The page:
The challenges in innovating with AI

Original post in medium: here

Most of the companies that I have been working with want to become a technology company somehow which is triggering a huge effort in terms of business and technical transformation capabilities.

Nowadays, the majority of CMOs (Chief Marketing Office) and senior management people praise and pitch that their companies are embracing and using AI across to improve their client service workflows in an inspirational way.

The challenge is that it goes beyond technology adoption. Human talent, culture and a holistic business view need to be in constant motion to shift directions quickly based on business hypothesis. For example, if your company is not dedicating a significant effort in understating its customer journeys and taking actions in managing customer services accordingly, you may expect bigger challenges in adopting or incorporating AI capabilities. Why? The challenges may vary from lack of business agility practices, experimentation culture and capabilities to reveals the client’s journey. It doesn’t matter if you are a technology service provider, start-up, ecosystem player or from traditional non-tech industries that now must deal with technology as a core engine in trying to stay relevant for their customers and innovate.

In such context, adding “AI” promises and benefits to your portfolio/product became a “must”, otherwise you may lose the momentum and pass the message that you may not be ready to explore current opportunities that will help you or your company to shape the future.

These phenomena may explain why Artificial Intelligence is one of the most misused terms in the industry today. According to the survey from London venture capital firm MMC, 40 percent of European startups that are classified as AI companies don’t use artificial intelligence in a way that is “material” to their businesses. The causes may vary from metadata classification from analytical websites to investors appeals to the theme that may drive contribute to the hype in the market now. Interestingly, this fact backs up Mr. Tripathy’s thought process.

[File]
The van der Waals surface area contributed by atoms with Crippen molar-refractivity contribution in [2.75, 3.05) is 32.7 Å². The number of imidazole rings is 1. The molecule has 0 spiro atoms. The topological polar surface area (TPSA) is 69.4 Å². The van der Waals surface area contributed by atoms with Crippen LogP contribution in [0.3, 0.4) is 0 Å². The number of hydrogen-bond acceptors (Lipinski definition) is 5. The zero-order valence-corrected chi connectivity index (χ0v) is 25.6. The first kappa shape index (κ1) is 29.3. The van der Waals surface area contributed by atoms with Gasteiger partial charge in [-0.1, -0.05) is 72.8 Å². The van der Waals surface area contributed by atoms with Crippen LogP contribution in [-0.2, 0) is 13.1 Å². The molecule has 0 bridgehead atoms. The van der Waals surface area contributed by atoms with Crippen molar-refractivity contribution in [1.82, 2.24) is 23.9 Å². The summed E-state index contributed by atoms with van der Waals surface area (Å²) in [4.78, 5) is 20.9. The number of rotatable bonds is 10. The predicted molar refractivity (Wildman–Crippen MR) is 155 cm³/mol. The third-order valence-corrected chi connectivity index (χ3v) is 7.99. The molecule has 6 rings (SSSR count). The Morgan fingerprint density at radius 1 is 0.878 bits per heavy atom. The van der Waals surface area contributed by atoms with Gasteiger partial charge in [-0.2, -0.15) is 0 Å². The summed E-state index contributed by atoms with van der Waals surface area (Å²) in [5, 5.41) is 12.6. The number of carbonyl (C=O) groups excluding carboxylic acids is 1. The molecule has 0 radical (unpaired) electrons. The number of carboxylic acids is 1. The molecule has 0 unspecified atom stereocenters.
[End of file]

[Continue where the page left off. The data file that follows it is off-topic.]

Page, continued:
In a recent podcast, Daniel Faggella (Dan runs one the best AI podcasts AI in Industry) has interviewed Abinashi Tripathy (founder and Chief Strategy Office at Help Shift – His primary focus is to apply AI to the future of customer services). Abisnashi has shared his view on the challenges of conversational interfaces such as chatbots, automated call services and so on. He has highlighted that it may take a couple of years until those AI capabilities are robust enough to a meaningful degree.

According to Mr. Tripathy, from a customer service perspective, AI is very good at doing classification but it’s not robust yet at maintaining a sustained conversation. Therefore, it is very effective in matching knowledge assets that a company has through a specific question and extract intents that can be applied to knowledge assets and curated content. He has explained that one of the problems with AI today is the core start problem which usually needs a ton of data to be tackled in case you apply deep learning techniques but considering recent advances in NLP, it is possible to extract intent off an incoming question in combining two statistical models and one sort of shallow learning which does not require huge amount of data upfront, specifically for text-based NLP.

One of the highlights from the interview is that both Google and Amazon have been investing and working on solving sort of the natural language challenges with an army of PHDs and seems they still have a ton of work to do. For example, Amazon with its Lex platform. They use Lex to power Alexa built-in as a consumer device that people can use in their homes with very limited use cases but they have not deployed this technology in their customer service chat yet whether it’s the phone channel or whether it is the chat experience because they know that the technology’s not ready to go beyond basic use cases.

According to Mr. Tripathy, technology will get to the point where the accuracy levels are very high and then we can shift from the sort of decision tree bots to a more human-like conversational bot. He foresees AI breakthroughs coming from big consumer companies like Google, Amazon, and Microsoft as they have the most extensive data and capabilities to validate models and algorithms that then can be used by startups in consuming those services as a platform instead of focusing on the core algorithms. He has also mentioned IBM work as an “on-premise” model due to its enterprise focus.

On the other hand, startups may focus on how to solve specific vertical problems or business cases as they do not own consumer data, human capital and resources do compute it.

In summary, large consumer data sets are the new gold of our century! It may also reflect the challenges to innovate with AI and the hype nowadays and also back up the interesting insights from the MMC report. Overall, we need a more realistic expectation about where AI can be applied and how to get the best of its usage. Even in other industries such as pharma, finance, telcos and retail that performs research and development may do prefer to join forces with big tech companies in connecting their data to these big consumer data sets and platforms to keep innovating.

I would love to know your opinion on this matter. Please feel free to add your comments.